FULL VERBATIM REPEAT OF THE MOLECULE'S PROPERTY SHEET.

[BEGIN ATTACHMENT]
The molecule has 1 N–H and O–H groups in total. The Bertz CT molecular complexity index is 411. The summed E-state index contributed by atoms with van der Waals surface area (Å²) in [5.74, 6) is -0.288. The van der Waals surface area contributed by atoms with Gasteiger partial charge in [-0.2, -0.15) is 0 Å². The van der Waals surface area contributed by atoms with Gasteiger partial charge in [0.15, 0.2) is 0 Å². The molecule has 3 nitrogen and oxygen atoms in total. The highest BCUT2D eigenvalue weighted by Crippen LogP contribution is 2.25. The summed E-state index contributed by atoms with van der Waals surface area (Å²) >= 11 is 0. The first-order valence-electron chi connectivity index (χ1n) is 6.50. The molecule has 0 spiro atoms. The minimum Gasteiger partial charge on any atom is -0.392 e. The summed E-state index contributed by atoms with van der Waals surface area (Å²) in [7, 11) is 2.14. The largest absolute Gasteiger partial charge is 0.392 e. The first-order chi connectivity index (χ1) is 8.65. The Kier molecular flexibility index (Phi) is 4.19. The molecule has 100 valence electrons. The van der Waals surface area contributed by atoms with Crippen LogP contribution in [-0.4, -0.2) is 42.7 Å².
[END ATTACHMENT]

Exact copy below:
The molecule has 1 N–H and O–H groups in total. The Bertz CT molecular complexity index is 411. The summed E-state index contributed by atoms with van der Waals surface area (Å²) in [5.74, 6) is -0.288. The van der Waals surface area contributed by atoms with Gasteiger partial charge in [-0.2, -0.15) is 0 Å². The van der Waals surface area contributed by atoms with Gasteiger partial charge in [0.15, 0.2) is 0 Å². The molecule has 3 nitrogen and oxygen atoms in total. The highest BCUT2D eigenvalue weighted by Crippen LogP contribution is 2.25. The summed E-state index contributed by atoms with van der Waals surface area (Å²) >= 11 is 0. The first-order valence-electron chi connectivity index (χ1n) is 6.50. The molecule has 0 spiro atoms. The minimum Gasteiger partial charge on any atom is -0.392 e. The summed E-state index contributed by atoms with van der Waals surface area (Å²) in [7, 11) is 2.14. The largest absolute Gasteiger partial charge is 0.392 e. The first-order chi connectivity index (χ1) is 8.65. The Kier molecular flexibility index (Phi) is 4.19. The molecule has 100 valence electrons. The van der Waals surface area contributed by atoms with Crippen LogP contribution in [-0.4, -0.2) is 42.7 Å².